Anne Amis is the dean of Arts, English, Communications, & Languages Divsions. She joined LSC-Kingwood in 2007. Amis earned a Bachelor of Arts in Spanish from Hendrix College and a Master of Arts in Teaching ESOL from the SIT Graduate Institute.
Amis has presented two papers: "Activities to Energize Academic Writing" at the Texas of English of Other Languages (TESOL) conference in 2011. In addition, she presented "Applying Appreciative Inquiry in an ESOL Writing Class."
In 2012, she was the recipient of the Faculty International Education Grant, Vietnam. She was also honored with the 2011 LSC-Kingwood Faculty Excellence Award.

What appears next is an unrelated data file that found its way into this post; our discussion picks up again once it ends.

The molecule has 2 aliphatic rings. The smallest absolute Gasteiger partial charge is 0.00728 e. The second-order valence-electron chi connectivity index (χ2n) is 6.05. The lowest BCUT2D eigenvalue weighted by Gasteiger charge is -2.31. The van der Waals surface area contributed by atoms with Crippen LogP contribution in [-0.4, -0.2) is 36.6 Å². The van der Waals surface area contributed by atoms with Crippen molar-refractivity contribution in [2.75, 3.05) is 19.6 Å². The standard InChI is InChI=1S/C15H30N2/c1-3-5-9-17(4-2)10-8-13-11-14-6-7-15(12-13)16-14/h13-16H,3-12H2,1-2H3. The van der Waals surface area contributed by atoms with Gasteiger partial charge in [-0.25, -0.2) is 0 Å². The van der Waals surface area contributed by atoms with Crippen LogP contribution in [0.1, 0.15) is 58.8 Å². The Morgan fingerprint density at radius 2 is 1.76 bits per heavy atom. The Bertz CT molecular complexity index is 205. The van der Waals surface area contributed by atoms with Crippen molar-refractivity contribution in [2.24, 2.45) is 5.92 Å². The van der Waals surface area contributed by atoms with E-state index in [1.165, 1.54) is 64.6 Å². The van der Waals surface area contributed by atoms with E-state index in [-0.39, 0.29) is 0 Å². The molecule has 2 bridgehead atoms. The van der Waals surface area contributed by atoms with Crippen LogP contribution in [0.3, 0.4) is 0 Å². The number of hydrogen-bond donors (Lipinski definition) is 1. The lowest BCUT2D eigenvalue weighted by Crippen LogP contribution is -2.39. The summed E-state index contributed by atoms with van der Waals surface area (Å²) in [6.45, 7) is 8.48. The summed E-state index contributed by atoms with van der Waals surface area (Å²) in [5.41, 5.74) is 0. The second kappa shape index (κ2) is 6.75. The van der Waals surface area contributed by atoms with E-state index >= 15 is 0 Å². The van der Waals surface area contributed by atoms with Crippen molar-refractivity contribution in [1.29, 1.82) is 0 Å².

Amis is a member of the college's Intercultural Student Organization, The Academy and the Behavioral Intervention Team.
"I teach ESOL because it gives me the opportunity to work alongside immigrants and international visitors who are exploring the life-changing gifts and challenges mastering another language provides. As a second-language learner myself, I find the process extremely rich and rewarding," Amis explained. "During my time at LSC-Kingwood, I have always been offered opportunities for personal and professional growth; I love teaching and working here because I am always learning something new, be that a new course I teach a diverse and international student population or professional development activities."